Published May 11, 2015The Saturday night late show audience at Joe DeRosa's show was drunk and unpredictable. Nonetheless, the comedians dealt with it really well, so it was still an enjoyable show. DeRosa's hour was sharply written and comically morbid. Over the course of his show, DeRosa explained why he hates funerals, compared the unfair randomness of death to a giant terrible bingo game, and talked about the grim thought process he goes through every time he smokes a cigarette. Likewise, he spoke about the ridiculousness of dying by falling into a wood chipper, as well as how easy it is for murderers to not get caught. Additionally, DeRosa did some material about his hypochondria, his hatred of Arizona, and how Prozac allows him to accept himself as he is.
Given this profile of DeRosa's sullen neuroticism, one might picture DeRosa as a nervous or bitter man. However, this is the opposite of DeRosa's stage presence: his delivery was cheerfully confident and casual throughout the show. The only notable fault in his hilarious performance was when he messed up a punchline during his bit about his anxiety, and dwelled on his mistake for a little too long. Nevertheless, it was still outstanding material: his explanation of how our loss of innocence about marriage, employment, religion, and the government causes anxiety was as incisive as it was funny.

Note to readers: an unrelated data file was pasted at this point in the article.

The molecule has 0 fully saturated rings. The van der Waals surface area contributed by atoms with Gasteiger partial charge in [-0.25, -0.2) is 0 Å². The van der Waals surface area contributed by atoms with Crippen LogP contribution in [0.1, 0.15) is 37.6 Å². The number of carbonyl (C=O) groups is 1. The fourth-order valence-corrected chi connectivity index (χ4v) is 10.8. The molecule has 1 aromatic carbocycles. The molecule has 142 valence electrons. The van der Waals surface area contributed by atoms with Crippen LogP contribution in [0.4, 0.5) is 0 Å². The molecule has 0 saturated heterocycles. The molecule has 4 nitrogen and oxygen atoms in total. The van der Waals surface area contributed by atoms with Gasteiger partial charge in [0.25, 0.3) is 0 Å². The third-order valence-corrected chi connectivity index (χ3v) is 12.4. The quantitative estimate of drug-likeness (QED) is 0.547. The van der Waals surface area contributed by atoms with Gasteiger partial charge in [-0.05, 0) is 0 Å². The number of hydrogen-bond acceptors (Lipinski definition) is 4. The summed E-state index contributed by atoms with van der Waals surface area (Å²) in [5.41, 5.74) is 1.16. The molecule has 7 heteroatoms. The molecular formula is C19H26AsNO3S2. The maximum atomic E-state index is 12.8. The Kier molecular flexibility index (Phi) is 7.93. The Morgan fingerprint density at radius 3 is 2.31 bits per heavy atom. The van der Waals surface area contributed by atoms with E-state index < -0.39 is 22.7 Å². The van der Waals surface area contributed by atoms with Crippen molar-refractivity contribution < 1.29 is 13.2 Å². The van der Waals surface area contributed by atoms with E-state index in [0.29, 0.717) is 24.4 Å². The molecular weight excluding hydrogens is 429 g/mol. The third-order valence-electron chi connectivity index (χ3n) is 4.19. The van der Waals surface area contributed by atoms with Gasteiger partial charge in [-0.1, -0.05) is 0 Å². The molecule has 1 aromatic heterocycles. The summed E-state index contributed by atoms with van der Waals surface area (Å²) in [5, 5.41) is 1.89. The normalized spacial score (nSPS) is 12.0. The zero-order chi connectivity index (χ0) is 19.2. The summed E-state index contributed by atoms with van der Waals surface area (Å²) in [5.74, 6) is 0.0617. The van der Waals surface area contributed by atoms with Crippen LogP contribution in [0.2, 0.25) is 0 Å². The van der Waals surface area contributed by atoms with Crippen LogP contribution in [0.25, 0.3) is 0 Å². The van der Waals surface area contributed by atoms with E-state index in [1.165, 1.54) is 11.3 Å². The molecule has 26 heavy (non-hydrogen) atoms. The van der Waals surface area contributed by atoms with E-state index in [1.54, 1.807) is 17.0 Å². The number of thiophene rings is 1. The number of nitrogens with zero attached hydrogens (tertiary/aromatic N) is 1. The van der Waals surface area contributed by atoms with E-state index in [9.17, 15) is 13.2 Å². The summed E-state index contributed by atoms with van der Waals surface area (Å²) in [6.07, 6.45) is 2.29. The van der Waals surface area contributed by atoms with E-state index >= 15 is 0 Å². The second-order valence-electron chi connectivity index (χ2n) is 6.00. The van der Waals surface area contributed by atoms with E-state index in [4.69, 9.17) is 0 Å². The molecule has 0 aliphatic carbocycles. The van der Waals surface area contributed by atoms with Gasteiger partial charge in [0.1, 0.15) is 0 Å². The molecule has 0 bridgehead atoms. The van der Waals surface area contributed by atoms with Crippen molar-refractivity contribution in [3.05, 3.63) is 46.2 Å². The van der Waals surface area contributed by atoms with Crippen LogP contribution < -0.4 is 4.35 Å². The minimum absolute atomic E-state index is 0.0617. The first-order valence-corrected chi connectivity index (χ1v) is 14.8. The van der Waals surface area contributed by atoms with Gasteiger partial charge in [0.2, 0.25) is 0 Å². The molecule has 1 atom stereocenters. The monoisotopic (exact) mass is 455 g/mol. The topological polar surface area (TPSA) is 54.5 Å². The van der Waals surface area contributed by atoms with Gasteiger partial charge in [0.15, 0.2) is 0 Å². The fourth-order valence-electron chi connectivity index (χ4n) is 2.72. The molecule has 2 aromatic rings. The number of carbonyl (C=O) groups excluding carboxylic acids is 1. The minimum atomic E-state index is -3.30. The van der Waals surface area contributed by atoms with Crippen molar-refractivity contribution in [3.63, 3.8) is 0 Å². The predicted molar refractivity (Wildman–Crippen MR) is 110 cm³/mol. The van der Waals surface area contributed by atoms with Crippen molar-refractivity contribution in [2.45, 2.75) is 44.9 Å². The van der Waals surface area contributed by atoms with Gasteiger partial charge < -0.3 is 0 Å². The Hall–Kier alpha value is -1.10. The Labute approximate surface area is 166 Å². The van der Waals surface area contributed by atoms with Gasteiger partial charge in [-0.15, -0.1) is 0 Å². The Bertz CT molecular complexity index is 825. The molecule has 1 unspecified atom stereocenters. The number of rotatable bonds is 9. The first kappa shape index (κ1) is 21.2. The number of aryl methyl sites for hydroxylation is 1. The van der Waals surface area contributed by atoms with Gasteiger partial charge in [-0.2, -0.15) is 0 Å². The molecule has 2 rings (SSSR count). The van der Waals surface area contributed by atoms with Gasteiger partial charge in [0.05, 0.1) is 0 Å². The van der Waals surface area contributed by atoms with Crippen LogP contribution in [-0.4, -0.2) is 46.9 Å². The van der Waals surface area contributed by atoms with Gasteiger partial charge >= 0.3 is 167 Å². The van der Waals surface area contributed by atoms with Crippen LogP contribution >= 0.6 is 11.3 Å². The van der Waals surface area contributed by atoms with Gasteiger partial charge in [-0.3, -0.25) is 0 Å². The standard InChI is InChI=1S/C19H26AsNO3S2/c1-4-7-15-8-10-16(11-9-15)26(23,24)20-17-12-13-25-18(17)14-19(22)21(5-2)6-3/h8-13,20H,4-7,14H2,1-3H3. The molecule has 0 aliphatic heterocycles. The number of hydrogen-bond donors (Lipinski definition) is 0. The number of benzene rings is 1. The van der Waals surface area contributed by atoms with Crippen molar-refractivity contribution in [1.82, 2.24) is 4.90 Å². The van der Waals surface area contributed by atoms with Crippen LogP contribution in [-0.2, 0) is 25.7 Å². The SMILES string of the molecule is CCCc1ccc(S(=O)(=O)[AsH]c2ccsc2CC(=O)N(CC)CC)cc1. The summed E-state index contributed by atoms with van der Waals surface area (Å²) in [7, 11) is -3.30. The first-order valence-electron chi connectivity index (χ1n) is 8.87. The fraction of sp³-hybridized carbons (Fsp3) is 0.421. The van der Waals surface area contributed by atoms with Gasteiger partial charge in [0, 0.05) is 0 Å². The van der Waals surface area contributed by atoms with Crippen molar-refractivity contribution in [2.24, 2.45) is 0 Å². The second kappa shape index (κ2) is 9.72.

Opener Rob Mailloux faced a drunk heckler who repeatedly interrupted his gutsy premises before he could get to their punch lines. The producer of the show told the man to leave, but backed off when he realized the only way to get him out of the theatre would be to forcibly remove him. Mailloux took the adversity in his stride. He found out that the heckler's favourite comedian was Dave Chappelle, then comically stated the obvious: "Wasn't there ever a time where a Chappelle bit started with something edgy, then turned it around to make it funny?" Aside from his fantastic encounter with the heckler, Mailloux joked about how relieved his friend who has her period all the time as a result of a horrible disorder will be when they remove the tampon tax, and awful naming of the Washington Redskins. Conversely, opener Chris Allin was dull. He did the minimum job of warming up the crowd, but his delivery was generic and his material was forgettable. His set got deservedly inconsistent laughs, and weighed down an otherwise fabulous show.